Recently I found another product that I believe helps enhance smoothness and finesse in reloading the defensive revolver: the Hogue (extended) Cylinder Release lever.

Before I describe the Hogue release further, I need to mention that this replacement release is only available for conventional Smith & Wesson K- and L-frame revolvers with side-mounted cylinder release latches. It’s not available for J-frame Smith & Wesson revolvers.

The Hogue release is also not available for Ruger or Colt revolvers for a couple of reasons. A standard Smith & Wesson release works by being pushed toward the cylinder recoil shield. In the case of Ruger revolvers, the cylinder release is a button that is partially recessed in the frame. Since the button is pushed straight down, an extended latch wouldn’t be of any benefit. The Colt cylinder release operates by being pulled back toward the rear of the frame, and in any event, they aren’t easy to remove.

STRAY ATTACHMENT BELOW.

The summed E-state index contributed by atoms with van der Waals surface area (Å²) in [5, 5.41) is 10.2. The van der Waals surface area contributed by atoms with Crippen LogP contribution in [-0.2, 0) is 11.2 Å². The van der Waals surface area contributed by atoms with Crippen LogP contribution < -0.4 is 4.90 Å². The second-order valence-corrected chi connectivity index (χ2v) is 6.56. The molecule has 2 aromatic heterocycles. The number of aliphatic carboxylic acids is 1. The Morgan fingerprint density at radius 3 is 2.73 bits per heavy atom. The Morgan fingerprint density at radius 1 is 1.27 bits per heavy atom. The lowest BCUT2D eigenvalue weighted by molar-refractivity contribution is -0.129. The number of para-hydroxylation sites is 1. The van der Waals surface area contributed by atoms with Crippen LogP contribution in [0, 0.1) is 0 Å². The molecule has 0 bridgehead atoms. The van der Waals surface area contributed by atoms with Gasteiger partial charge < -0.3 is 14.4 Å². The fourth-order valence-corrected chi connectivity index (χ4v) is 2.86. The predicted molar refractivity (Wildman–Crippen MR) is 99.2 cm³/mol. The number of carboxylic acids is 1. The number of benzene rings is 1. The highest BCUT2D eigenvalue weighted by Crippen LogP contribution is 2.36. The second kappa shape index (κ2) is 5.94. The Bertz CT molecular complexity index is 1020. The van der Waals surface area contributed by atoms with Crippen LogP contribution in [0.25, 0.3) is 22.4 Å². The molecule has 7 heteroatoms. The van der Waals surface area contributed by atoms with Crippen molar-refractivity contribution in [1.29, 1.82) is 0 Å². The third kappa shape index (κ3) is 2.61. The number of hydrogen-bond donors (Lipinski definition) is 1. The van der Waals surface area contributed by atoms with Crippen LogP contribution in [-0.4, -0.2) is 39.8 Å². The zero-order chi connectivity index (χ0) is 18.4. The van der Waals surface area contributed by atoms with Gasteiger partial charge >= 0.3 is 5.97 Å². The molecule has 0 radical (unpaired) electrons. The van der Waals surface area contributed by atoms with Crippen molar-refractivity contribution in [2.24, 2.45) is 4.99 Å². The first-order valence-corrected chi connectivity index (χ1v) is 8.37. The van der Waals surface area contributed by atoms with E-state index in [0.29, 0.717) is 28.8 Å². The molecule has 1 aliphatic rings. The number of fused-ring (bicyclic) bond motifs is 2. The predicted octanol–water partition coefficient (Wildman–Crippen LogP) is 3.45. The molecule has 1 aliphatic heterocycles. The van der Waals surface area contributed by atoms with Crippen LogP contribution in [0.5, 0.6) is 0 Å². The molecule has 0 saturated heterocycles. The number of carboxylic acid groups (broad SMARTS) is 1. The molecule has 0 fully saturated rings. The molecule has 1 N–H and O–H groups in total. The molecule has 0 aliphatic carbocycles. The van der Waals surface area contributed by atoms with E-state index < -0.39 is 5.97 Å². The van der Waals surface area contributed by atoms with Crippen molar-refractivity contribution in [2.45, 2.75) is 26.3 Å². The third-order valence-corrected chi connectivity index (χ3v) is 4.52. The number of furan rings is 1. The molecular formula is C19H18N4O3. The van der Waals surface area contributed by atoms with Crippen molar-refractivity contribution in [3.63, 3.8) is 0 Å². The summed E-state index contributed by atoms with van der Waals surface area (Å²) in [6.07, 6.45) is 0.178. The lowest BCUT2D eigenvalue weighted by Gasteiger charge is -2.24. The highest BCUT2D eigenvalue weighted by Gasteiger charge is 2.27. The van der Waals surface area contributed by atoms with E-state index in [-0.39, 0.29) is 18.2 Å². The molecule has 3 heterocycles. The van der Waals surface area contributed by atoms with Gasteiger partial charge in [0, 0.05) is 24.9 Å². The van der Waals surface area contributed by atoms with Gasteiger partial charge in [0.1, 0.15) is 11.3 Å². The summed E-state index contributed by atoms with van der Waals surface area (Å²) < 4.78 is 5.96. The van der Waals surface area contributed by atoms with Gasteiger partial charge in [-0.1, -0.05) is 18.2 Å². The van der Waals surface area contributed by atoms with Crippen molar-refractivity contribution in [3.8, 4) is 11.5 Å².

I requested two stainless-steel Hogue Long Cylinder Release Latches to try out on my 1980s vintage six-shot S&W Model 67 K-Frame .38 with a 4-inch barrel and my S&W Performance Center seven-shot .357 Magnum with a 2.5-inch barrel. A short release latch version is also available, as well as blued-steel latches in both sizes. With my medium-sized hands, I prefer the longer latches for both guns.

I don’t claim to be the most adept at mechanical stuff. However, even I found it extremely easy to install the Hogue cylinder release latch. All you need is a good quality screwdriver. Simply remove the cap screw, remove the thumb latch, put the Hogue extended latch in place and replace the screw. It took me exactly 30 seconds.

So what does the L-shaped Hogue extended latch do for you as a defensive — or recreational — revolver shooter? Simple. It allows you to open the cylinder without having to first twist your grip to reach the release. Instead, your shooting hand thumb simply moves up, back and then forward against the grooved latch, which is positioned perpendicular with the tip of the thumb (rather than parallel with the pad of the thumb). Through increased economy of motion, releasing the cylinder becomes smoother — and eventually faster.